How to Silence Squeaky Floors
Sometimes, squeaky flooring is beneficial, for example, if your teenager is trying to sneak into the house after curfew. Unfortunately, this is about the only thing they have going for them.
Dealing with annoying floor squeaks can be challenging. However, since they are common in many homes, it's good to learn what to do.
Usually, you will notice squeaks after the house has settled and the lumber has had time to dry out and shrink. As you move across the floorboards, they will rub up against one another or slide against the nail shafts, creating audible creaks and squeaks.
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Tips to Eliminate Squeaks and Creaks
High-pitched squeaks are created by loose subflooring. This includes both plywood and solid board styles. The type of flooring most susceptible to squeaking is traditional hardwood strip flooring. While this is true, no type of flooring is immune to it.
Below, you can find some of the top options to find and eliminate the squeak from your flooring.
You can go under the floor to make repairs if your house has a basement.
Have someone walk across the floor where the squeak is coming from. You will want to be under that area and listen for the sound. When you hear it, have the person above knock on the floor, which will help you find the source of the problem.
The next step is to take a wood shim covered in carpenter's glue and tap it into the space between the subfloor and joist. Don't push it in too far, or it will raise the floor.
Make sure to fill the gap over the joist and remove the "give" in the floor. If you need more support, use a 1.25" drywall screw. Insert it at an angle through the shim and joist and into the subfloor.
Another option for eliminating squeaks in your floor from under it is with something called a "Squeak-Ender." These are affordable and made of a threaded rod attached to a flat mounting plate. There's also a steel bracket with a squared hook on the end.
To install, use the screws to attach the mounting plate to your subfloor. Be sure it is positioned directly under the squeak. After that, you will attach the bracket by sliding it over the threaded. Once in place, hook it onto the joist. Add the nut, then use a wrench to tighten it until the subfloor is snug against the joist.
Do you need some help figuring out where a squeak may be coming from? If so, getting a layout of your entire home may be beneficial. Contact us for help with this.
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Nail Wood Along the Warped Joist
The floor joist will decay, warp, or shrink in some houses. If this happens, the subfloor will separate from the joist, which creates a big gap. You can fix this problem by nailing a 2x6 or 2x4 piece of wood on the troubled joist.
You can use a quality construction adhesive at the top of the wood, which will attach to the subfloor. Be sure to secure the wood using nails, as well. The additional wood will support the subfloor so that it doesn't move when someone walks over it.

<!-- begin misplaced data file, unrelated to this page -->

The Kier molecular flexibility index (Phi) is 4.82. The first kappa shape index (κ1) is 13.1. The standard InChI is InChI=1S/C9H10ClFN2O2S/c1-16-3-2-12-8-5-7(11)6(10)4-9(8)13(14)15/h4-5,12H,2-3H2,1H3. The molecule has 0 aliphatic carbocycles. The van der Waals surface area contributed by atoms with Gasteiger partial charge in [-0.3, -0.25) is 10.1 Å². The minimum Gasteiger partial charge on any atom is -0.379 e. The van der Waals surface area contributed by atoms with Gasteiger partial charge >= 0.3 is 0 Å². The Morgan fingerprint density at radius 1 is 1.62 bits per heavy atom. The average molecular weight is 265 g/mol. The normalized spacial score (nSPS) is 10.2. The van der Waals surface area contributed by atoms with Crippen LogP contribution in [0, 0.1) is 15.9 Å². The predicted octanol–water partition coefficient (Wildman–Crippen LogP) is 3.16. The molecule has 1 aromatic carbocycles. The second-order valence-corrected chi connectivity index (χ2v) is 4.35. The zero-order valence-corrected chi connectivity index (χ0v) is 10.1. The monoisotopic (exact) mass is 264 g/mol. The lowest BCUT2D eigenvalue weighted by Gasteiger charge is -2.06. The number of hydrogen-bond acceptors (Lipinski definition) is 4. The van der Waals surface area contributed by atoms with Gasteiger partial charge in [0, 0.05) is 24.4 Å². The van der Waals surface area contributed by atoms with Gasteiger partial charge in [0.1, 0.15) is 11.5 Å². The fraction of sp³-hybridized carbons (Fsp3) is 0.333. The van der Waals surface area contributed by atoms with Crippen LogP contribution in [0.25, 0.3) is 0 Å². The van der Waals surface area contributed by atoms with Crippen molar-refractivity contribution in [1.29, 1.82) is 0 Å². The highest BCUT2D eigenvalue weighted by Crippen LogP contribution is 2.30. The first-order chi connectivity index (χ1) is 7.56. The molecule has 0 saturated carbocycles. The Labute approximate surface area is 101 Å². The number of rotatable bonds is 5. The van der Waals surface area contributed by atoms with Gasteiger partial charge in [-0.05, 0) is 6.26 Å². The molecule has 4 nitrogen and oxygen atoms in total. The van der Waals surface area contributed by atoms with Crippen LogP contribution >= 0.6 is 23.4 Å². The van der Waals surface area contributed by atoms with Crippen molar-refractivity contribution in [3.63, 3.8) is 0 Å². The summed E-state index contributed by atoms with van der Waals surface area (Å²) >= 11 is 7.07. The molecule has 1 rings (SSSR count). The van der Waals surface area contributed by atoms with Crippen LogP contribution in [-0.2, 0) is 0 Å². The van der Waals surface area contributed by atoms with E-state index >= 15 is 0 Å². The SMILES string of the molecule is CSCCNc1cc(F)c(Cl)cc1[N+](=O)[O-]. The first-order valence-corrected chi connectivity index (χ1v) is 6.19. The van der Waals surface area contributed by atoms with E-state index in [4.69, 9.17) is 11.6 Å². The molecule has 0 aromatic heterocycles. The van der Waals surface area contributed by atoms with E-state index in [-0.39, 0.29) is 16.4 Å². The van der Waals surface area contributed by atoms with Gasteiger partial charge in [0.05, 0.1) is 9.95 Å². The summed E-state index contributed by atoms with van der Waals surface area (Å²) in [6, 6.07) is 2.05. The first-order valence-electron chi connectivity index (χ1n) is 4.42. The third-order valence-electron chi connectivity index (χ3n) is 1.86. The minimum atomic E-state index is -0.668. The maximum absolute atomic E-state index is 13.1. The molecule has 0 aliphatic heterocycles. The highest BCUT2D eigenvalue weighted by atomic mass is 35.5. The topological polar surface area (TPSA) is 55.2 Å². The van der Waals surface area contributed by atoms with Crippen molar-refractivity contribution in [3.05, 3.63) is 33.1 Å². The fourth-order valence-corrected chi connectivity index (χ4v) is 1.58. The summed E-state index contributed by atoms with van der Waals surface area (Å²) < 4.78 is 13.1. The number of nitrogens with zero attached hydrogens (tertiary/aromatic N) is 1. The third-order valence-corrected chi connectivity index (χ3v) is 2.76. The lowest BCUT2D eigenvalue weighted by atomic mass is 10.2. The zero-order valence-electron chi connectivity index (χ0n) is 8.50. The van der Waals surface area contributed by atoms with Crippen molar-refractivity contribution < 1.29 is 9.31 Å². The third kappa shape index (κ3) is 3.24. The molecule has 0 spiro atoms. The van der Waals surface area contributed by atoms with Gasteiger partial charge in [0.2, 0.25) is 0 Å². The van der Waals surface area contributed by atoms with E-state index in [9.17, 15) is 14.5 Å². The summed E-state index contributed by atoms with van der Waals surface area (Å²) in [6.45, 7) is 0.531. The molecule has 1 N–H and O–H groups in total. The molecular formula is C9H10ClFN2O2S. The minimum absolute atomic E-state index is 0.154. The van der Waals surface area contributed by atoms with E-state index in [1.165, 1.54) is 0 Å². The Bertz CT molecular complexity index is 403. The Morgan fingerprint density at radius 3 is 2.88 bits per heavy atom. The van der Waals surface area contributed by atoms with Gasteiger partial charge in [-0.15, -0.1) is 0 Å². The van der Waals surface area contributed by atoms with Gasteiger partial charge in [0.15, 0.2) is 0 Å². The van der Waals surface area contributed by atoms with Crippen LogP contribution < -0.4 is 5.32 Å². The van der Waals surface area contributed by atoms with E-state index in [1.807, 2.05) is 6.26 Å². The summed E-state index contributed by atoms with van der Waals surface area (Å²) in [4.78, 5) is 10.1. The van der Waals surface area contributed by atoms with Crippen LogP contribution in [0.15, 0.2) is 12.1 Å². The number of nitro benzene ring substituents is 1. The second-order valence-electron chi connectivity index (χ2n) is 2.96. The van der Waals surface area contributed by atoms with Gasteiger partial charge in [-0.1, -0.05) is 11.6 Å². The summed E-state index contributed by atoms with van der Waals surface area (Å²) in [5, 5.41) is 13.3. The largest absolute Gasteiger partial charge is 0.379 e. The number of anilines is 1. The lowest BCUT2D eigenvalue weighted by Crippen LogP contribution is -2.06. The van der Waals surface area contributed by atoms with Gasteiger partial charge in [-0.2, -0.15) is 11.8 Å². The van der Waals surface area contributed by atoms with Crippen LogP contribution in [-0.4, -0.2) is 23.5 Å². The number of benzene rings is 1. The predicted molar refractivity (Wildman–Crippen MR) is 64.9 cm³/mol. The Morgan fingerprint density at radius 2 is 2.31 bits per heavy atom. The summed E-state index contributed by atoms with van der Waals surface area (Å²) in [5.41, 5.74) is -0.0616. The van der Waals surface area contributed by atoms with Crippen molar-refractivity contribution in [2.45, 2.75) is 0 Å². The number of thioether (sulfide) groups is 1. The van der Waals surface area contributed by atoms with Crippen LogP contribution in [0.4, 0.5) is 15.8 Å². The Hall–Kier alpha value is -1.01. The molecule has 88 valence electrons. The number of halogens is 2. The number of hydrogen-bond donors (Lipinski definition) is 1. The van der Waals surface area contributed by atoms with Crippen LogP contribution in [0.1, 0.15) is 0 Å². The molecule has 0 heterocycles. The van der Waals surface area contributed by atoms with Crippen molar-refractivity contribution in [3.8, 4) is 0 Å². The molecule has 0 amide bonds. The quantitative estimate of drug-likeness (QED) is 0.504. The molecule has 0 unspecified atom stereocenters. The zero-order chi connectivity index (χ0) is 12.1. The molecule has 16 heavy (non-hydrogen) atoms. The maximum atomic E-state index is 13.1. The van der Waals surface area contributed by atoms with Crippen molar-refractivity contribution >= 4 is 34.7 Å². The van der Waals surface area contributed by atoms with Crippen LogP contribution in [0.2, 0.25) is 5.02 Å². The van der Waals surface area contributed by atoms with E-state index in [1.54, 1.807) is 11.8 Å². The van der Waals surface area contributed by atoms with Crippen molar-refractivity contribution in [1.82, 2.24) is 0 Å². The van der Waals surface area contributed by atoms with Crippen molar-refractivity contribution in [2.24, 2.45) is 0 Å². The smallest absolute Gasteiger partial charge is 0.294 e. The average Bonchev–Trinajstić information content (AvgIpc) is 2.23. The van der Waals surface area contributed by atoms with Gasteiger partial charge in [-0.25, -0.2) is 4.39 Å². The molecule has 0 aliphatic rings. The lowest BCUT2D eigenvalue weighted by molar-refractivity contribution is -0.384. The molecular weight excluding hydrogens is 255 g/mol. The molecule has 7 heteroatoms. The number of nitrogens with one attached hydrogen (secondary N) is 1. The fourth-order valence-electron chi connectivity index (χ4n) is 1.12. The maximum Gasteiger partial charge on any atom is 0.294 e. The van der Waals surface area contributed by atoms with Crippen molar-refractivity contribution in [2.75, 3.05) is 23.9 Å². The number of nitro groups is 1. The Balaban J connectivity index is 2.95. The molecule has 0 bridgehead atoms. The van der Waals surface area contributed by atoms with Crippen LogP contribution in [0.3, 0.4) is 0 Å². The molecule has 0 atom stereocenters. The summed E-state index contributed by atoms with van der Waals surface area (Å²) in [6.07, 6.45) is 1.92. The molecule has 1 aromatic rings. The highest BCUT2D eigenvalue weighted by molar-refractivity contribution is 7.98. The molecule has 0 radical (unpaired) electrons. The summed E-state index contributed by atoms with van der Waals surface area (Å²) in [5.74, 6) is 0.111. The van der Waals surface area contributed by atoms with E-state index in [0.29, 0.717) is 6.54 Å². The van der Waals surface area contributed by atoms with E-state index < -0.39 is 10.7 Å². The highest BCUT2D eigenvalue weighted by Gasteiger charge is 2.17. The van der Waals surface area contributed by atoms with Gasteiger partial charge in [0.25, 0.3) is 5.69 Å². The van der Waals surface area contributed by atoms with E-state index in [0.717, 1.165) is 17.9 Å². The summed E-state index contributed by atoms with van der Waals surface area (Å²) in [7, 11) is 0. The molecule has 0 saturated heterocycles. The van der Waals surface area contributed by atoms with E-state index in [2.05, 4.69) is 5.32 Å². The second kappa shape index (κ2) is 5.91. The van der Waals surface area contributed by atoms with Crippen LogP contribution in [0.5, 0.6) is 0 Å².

Add Wood Blocks
You can also put wood blocks in between the joists. Be sure to use wood that matches your current joists.
If you have joists that are 2x8, cut the blocks out of a 2x8 piece of wood. Depending on how much support is needed, you can add two to three blocks. You want these to be snug but not too tight.
Add construction adhesive where the top of the blocks contacts the subfloor and add the blocks at even intervals along the joist. Slide each block up so the adhesive touches the subfloor, and secure the blocks with screws.
Use Construction Adhesive
Shims are effective for small areas; however, if there's a long gap in your floor joist, the shim may not be the best option.
A better way to fix this is by taking out your caulking gun and adding floor adhesive into the gap. It will eliminate movement in that part of the floor as it hardens.
Usually, gaps like this will appear on the side of the joist. Make sure you check it on both sides to fill it all in. If there is a gap on both sides of the joist, add adhesive to them both.
Is the squeak you hear caused by flooring that separates your subfloor? If so, you can use a short screw to refasten the floor and subfloor together.
Be sure to put the screw in from the underside of the subfloor and into the bottom part of the finished floor. You want to use screws that are short since ones that are too long will poke through your finished flooring.
While lubricants may sound like a weird fix, they can eliminate squeaks caused by friction. This solution is effective when the area under the floor is not easy to access.
You can add some dry lubricant, such as talcum powder, into each floorboard's joints. Put a towel or cloth over the boards and walk over them several times to ensure the lubricant gets down into the cracks.
With the powder added, friction is reduced between the boards, which should help eliminate squeaks.
Getting Rid of Squeaky Flooring
As you can see, there are several methods you can do to eliminate a squeaky floor. Be sure to keep the information here in mind, which will help you get that "silent night" you have been hoping for.
You can also call for professional help if you can't find the squeak or can't seem to get rid of it.
Do you know your house? Maybe not as well as you think you do. Let us help. We can create a custom site plan that gives you a bird’s eye view of what you have.
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- Ryan Crownholm